A year since election fraud sparked Belarus’s biggest ever protests, Alexander Lukashenko’s regime speaks of a return to normality. But the country’s universities have seen a purge of dissidents, with hundreds of students arbitrarily expelled or even jailed.
Rosa Schwartzburg was a Fulbright Scholar to the Netherlands in 2018 and received her MA from the Central European University in Budapest. She is currently at the Columbia University Graduate School of Journalism.
Last week it was announced that an Italian court will put Egyptian state security agents on trial for the 2016 kidnapping and murder of labor researcher Giulio Regeni. For years, Egypt’s military regime has refused to cooperate with the investigation — and in recent months it has continued to “disappear” researchers who defend workers’ and women’s rights.
Just in the last week, the Hungarian government has banned gender reassignment, legislated jail terms for fake news, and put government stooges in control of theaters. Viktor Orbán’s administration has done all this in the name of the response to coronavirus — exploiting its emergency powers to silence dissent and demonize minorities.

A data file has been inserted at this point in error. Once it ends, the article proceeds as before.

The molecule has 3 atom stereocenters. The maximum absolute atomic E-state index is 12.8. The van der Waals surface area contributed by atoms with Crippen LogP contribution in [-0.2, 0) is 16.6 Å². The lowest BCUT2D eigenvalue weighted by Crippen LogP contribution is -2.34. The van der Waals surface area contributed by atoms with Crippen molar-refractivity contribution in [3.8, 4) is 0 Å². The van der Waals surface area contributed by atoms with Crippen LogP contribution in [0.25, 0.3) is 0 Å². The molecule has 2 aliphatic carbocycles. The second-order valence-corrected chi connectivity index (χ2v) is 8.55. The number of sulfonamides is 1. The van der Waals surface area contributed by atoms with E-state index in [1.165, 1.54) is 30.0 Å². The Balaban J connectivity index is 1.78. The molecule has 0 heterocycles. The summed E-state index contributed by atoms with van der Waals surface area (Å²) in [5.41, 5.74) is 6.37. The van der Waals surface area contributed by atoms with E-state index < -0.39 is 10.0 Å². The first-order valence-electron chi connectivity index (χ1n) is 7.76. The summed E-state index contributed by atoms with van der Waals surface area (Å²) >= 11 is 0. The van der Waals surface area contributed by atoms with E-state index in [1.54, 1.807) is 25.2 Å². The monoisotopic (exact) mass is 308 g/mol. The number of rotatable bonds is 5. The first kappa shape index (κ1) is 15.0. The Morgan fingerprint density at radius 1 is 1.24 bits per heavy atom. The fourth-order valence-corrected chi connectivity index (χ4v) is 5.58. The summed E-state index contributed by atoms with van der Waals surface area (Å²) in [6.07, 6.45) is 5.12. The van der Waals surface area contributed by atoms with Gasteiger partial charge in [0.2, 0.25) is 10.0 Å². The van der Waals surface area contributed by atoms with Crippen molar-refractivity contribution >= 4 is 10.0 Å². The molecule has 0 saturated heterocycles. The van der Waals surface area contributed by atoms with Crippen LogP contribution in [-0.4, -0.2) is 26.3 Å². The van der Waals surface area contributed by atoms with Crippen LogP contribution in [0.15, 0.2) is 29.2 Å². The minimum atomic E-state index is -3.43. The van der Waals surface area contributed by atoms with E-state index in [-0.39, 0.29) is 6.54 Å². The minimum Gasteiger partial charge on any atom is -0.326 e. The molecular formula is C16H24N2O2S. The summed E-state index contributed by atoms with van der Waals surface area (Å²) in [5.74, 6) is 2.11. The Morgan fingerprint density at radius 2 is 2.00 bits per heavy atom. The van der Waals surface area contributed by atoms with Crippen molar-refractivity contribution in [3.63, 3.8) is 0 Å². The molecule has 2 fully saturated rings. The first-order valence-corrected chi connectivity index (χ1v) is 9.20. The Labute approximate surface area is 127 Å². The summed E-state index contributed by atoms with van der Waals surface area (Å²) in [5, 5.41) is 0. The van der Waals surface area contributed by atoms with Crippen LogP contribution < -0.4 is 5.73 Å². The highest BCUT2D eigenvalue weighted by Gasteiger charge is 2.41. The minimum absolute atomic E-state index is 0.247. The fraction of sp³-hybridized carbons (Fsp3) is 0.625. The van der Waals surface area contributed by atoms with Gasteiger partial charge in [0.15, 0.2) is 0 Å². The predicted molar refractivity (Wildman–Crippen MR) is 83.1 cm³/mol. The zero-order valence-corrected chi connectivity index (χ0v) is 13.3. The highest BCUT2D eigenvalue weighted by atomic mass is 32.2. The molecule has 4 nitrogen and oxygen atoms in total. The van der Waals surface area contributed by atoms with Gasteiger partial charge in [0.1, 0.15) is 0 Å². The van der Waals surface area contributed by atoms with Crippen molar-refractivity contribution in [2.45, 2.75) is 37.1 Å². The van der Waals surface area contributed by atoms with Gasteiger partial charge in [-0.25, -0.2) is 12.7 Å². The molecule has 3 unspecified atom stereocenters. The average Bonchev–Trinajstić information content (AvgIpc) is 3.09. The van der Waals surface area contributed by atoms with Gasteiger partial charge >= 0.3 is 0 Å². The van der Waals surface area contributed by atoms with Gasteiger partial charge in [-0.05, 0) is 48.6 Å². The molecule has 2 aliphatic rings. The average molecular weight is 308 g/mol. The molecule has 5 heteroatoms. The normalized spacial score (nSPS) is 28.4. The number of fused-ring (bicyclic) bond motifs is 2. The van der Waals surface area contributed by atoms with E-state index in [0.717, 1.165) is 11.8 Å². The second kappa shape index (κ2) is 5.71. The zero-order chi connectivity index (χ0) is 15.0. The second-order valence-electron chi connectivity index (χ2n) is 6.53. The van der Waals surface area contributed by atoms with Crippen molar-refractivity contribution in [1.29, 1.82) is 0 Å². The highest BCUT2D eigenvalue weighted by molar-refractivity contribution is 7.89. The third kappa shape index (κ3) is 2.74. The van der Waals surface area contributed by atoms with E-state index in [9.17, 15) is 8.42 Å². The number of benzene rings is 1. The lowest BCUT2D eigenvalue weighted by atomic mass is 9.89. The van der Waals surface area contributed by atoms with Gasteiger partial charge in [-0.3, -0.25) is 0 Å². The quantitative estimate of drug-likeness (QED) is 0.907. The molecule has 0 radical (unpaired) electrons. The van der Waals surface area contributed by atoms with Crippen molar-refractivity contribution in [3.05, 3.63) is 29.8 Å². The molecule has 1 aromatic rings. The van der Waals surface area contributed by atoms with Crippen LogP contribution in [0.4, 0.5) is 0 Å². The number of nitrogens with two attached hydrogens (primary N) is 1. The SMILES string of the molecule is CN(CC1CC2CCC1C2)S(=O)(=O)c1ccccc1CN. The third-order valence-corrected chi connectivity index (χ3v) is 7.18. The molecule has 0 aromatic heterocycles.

New York’s jails have become a focus of COVID-19, with 103 inmates and 80 staff testing positive already. One Rikers Island detainee told Jacobin about the outbreak in the prison — and the inhumanity of trapping people in a hotbed of infection.
Each February, Europe’s neo-Nazis converge in Budapest for the “Day of Honor,” a celebration of the SS’s record in Hungary. For years, Prime Minister Viktor Orbán has been erasing all traces of antifascism from the official national history — and now the uniformed marchers enjoy government endorsement.
From Tucker Carlson to fascist terrorists, the far right claim that mass migration is an “invasion” designed to destroy and replace the “white race.” But the theories behind this meme are more than a century old — and they’ve always been about repressing the victims of slavery and colonialism.
Viktor Orbán’s Fidesz party began life as a liberal opposition to Hungary’s Soviet-backed regime. But far from waging a generic fight for freedom, Orbán and his crony capitalist allies turned Hungary into the laboratory for a new far right.
The removal of a statue of the communist leader Imre Nagy is the latest effort by Viktor Orbán to erase all memory of the country’s left and valorize the far right.